Make the Jump.

Berlin.
Fifteenth of August, 1961.
One Conrad Schumann guards the Berlin Wall on the third day of its construction.

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1. Make the Jump.

Berlin. 

Fifteenth of August, 1961.

 

Conrad Schumann stood with a cigarette in one hand, in the other,  a semiautomatic rifle. His blond hair was partially held down by an uncomfortable army issue hat, his uniform was perfect, and thick leather boots protected his feet.

Construction workers heaved heavy blocks into place two hundred meters down the road, but here, there was no real wall. Just rolls of barbed wire.  On the other side of the barbed wire, he could see West Berlin police officers arguing, occasionally gesturing in his direction. They had done that yesterday too. And the day before.

 

Suddenly he found himself wishing he was with them. Arguing, gesturing. They had no idea what the East was like. Suddenly he realised they were not just gesturing at him. They had turned to face him, and were gesturing to him.  

"Komm ruber!" They shouted desperately at him. Come over.  

"Schumann! If you step one more foot forward, I swear I will put a bullet in your back." 

He thought. He thought of freedom. He thought of the better life in the West that was whispered of. He thought of the hero's welcome he would surely receive in there. He thought of leaving everything he knew, of risking death for a dream. He thought of betraying everyone behind the wall, abandoning them to death and suffering. He took a step back.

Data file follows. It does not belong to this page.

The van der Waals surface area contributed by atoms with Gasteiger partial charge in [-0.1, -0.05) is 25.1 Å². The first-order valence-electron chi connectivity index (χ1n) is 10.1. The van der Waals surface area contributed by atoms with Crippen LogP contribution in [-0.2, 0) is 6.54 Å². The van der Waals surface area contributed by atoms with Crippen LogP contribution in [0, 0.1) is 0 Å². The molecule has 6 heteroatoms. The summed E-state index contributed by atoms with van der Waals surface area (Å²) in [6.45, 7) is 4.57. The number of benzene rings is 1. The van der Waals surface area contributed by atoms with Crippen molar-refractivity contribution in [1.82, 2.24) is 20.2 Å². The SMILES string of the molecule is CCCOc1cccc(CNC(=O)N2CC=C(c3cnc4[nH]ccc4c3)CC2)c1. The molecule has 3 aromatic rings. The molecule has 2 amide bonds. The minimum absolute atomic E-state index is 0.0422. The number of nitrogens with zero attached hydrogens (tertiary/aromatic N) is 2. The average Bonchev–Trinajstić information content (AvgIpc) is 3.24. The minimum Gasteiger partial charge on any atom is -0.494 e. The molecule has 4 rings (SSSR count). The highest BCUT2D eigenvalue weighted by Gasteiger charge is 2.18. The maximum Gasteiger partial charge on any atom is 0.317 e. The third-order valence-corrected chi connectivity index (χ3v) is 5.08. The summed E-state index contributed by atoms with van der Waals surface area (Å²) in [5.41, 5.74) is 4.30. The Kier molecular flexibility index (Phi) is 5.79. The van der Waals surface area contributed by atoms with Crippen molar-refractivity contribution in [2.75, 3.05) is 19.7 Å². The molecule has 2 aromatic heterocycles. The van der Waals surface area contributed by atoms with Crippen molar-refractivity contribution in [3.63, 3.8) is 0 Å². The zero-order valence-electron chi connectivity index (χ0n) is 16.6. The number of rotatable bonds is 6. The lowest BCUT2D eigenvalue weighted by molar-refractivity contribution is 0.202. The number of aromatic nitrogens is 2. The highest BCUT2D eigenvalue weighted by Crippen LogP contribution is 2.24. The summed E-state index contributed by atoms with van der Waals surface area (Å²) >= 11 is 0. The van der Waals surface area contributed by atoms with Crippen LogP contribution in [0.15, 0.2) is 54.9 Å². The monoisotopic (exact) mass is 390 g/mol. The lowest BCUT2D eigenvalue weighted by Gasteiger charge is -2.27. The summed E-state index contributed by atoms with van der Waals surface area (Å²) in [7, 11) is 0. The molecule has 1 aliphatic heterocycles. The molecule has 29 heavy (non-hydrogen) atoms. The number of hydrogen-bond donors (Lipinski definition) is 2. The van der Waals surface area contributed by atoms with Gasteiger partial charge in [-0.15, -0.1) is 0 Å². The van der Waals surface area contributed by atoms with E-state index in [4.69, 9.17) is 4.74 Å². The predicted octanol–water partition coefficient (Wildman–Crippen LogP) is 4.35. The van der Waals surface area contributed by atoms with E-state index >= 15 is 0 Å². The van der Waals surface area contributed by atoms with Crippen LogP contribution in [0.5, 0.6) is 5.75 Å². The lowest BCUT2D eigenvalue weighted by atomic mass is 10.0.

"Good. Now take another one." And he did. And another. "Good. You will never betray us Schumann. Because we will never forget." Conrad shook his head, the wind ruffling his blond hair, as if it was praising him for remaining, for turning down what could quite possibly be his last chance of escape. He dropped his smouldering cigarette stub on the pavement.  His rifle was heavy, the strap cut into his shoulder. He pulled it over his head slowly. It was still heavy. Too heavy. 

Before anyone realised what was happening, he dropped it and sprinted, towards the barbed wire, five steps away, four, three, two - he leapt. His thick boots hit the pavement, and he stumbled. But it did not matter. Because he landed in west Berlin. He was free.

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